Out went the soap that was once used to wash the mouths of vulgar children and teens leading to the common use of the “F” word in almost every spoken sentence.

In addition, spanking (corporal punishment) was all but outlawed and identified as child abuse by many.

However, Religious Tolerancesays, “Corporal punishment is strongly recommended in the Hebrew Scriptures (Old Testament).

Most of the biblical quotations advocating corporal punishment of children appear in the book of Proverbs.

“The phrase “spare the rod and spoil the child” is often incorrectly attributed to the Christian Bible. It does not appear there. It was first written in a poem by Samuel Butler in 1664.”


This video shows both the wrong and right way to spank a child.

 

Instead, Proverbs 13:24 says, “He that spareth his rod hateth his son: but he that loveth him chasteneth him betimes (diligently).”

Proverbs 19:18 says, “Chasten thy son while there is hope, and let not thy soul spare for his crying.”

Proverbs 22:15 says, “Foolishness is bound in the heart of a child; but the rod of correction shall drive it far from him.”

Proverbs 23:13 says, “Withhold not correction from the child: for if thou beatest him with the rod, he shall not die.”

Proverbs 23:14 says, “Thou shalt beat him with the rod, and deliver his soul from hell (Shoel).”

Proverbs 29:15 says, “The rod and reproof give wisdom: but a child left to himself brengeth his mother to shame.”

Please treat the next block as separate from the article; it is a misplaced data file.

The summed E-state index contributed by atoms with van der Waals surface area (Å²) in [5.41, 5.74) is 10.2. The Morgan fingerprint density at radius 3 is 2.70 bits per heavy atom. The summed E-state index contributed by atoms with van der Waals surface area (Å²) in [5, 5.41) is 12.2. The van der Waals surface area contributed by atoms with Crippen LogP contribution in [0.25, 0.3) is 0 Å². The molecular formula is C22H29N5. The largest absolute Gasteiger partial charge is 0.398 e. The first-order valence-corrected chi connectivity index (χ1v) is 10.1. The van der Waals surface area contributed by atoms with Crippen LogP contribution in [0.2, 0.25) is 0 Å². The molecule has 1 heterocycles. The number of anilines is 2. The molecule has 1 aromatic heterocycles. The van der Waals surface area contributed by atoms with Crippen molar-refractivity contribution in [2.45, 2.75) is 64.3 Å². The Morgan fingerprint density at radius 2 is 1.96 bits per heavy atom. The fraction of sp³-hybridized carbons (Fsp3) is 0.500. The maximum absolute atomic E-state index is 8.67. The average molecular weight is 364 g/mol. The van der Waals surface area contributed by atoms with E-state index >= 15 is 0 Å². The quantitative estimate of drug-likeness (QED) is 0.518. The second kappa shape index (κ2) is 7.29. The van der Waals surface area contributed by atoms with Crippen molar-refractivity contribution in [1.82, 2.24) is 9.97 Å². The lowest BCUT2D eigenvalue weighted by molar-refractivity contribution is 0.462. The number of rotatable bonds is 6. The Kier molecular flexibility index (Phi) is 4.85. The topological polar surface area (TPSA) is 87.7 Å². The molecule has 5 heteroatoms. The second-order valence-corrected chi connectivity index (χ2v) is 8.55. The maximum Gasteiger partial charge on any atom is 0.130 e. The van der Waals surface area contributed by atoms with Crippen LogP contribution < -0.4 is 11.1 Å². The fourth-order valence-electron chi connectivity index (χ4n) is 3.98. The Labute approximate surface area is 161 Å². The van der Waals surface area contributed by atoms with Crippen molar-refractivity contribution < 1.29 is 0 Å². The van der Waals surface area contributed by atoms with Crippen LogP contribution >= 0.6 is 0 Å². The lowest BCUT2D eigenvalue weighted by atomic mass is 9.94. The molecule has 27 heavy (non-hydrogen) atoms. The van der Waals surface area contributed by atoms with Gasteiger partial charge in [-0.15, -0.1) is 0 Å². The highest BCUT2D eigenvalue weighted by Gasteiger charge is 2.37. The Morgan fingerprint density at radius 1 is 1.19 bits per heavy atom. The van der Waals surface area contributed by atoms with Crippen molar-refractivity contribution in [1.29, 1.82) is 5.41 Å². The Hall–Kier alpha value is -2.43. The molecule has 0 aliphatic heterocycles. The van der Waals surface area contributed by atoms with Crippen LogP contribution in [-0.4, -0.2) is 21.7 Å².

The Old Testament was the oldest parenting guide in the Western world and was used for several thousand years until the 1960s.

To be continued on March 20, 2011, in Recognizing Good Parenting – Part 2

_______________________

Lloyd Lofthouse is a former U.S. Marine and Vietnam Veteran,
who taught in the public schools for thirty years (1975 – 2005).

His third book is Crazy is Normal, a classroom exposé, a memoir. “Lofthouse presents us with grungy classrooms, kids who don’t want to be in school, and the consequences of growing up in a hardscrabble world. While some parents support his efforts, many sabotage them—and isolated administrators make the work of Lofthouse and his peers even more difficult.” – Bruce Reeves

lloydlofthouse_crazyisnormal_web2_5

Lofthouse’s first novel was the award winning historical fiction My Splendid Concubine [3rd edition]. His second novel was the award winning thriller Running with the Enemy. His short story A Night at the “Well of Purity” was named a finalist of the 2007 Chicago Literary Awards. His wife is Anchee Min, the international, best-selling, award winning author of Red Azalea, a New York Times Notable Book of the Year (1992).

To follow this Blog via E-mail see upper right-hand column and click on “Sign me up!”

 
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Posted by on March 19, 2011 in Education, literacy, Parenting